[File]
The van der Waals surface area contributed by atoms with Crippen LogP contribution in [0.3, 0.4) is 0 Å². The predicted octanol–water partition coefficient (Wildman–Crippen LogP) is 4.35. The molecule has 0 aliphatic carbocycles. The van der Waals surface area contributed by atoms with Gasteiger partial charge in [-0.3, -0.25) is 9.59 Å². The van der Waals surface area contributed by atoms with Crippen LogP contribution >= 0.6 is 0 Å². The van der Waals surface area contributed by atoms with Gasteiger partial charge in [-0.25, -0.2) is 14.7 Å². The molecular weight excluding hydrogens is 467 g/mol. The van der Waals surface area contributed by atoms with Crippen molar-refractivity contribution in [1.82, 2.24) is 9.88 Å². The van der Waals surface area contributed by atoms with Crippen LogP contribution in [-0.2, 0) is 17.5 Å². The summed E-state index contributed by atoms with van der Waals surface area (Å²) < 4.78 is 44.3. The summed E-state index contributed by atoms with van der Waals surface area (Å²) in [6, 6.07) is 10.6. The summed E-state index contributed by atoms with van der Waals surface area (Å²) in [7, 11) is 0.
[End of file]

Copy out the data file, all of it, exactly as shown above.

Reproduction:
The van der Waals surface area contributed by atoms with Crippen LogP contribution in [0.3, 0.4) is 0 Å². The predicted octanol–water partition coefficient (Wildman–Crippen LogP) is 4.35. The molecule has 0 aliphatic carbocycles. The van der Waals surface area contributed by atoms with Gasteiger partial charge in [-0.3, -0.25) is 9.59 Å². The van der Waals surface area contributed by atoms with Crippen LogP contribution >= 0.6 is 0 Å². The van der Waals surface area contributed by atoms with Gasteiger partial charge in [-0.25, -0.2) is 14.7 Å². The molecular weight excluding hydrogens is 467 g/mol. The van der Waals surface area contributed by atoms with Crippen molar-refractivity contribution in [1.82, 2.24) is 9.88 Å². The van der Waals surface area contributed by atoms with Crippen LogP contribution in [-0.2, 0) is 17.5 Å². The summed E-state index contributed by atoms with van der Waals surface area (Å²) < 4.78 is 44.3. The summed E-state index contributed by atoms with van der Waals surface area (Å²) in [6, 6.07) is 10.6. The summed E-state index contributed by atoms with van der Waals surface area (Å²) in [7, 11) is 0.